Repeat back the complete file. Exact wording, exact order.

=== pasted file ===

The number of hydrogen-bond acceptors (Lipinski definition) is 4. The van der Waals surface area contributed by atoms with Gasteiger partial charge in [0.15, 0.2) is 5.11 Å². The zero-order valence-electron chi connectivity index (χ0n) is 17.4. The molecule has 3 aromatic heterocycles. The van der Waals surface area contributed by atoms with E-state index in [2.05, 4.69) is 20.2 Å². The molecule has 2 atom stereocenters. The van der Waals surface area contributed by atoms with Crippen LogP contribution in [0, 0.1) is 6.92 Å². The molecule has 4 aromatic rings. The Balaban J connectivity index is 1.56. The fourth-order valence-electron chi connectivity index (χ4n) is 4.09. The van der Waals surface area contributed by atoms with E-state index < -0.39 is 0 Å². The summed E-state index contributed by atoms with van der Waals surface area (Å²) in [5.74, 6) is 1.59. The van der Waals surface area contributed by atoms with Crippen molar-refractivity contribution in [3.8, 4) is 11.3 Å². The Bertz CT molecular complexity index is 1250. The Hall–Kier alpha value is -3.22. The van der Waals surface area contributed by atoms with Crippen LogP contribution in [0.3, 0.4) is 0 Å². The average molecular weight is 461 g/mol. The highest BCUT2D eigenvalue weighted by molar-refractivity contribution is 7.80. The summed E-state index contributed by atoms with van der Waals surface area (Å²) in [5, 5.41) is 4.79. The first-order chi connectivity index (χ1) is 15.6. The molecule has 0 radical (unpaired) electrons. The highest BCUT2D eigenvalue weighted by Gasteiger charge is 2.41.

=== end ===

The number of hydrogen-bond acceptors (Lipinski definition) is 4. The van der Waals surface area contributed by atoms with Gasteiger partial charge in [0.15, 0.2) is 5.11 Å². The zero-order valence-electron chi connectivity index (χ0n) is 17.4. The molecule has 3 aromatic heterocycles. The van der Waals surface area contributed by atoms with E-state index in [2.05, 4.69) is 20.2 Å². The molecule has 2 atom stereocenters. The van der Waals surface area contributed by atoms with Crippen LogP contribution in [0, 0.1) is 6.92 Å². The molecule has 4 aromatic rings. The Balaban J connectivity index is 1.56. The fourth-order valence-electron chi connectivity index (χ4n) is 4.09. The van der Waals surface area contributed by atoms with E-state index < -0.39 is 0 Å². The summed E-state index contributed by atoms with van der Waals surface area (Å²) in [5.74, 6) is 1.59. The van der Waals surface area contributed by atoms with Crippen molar-refractivity contribution in [3.8, 4) is 11.3 Å². The Bertz CT molecular complexity index is 1250. The Hall–Kier alpha value is -3.22. The van der Waals surface area contributed by atoms with Crippen LogP contribution in [0.3, 0.4) is 0 Å². The average molecular weight is 461 g/mol. The highest BCUT2D eigenvalue weighted by molar-refractivity contribution is 7.80. The summed E-state index contributed by atoms with van der Waals surface area (Å²) in [5, 5.41) is 4.79. The first-order chi connectivity index (χ1) is 15.6. The molecule has 0 radical (unpaired) electrons. The highest BCUT2D eigenvalue weighted by Gasteiger charge is 2.41.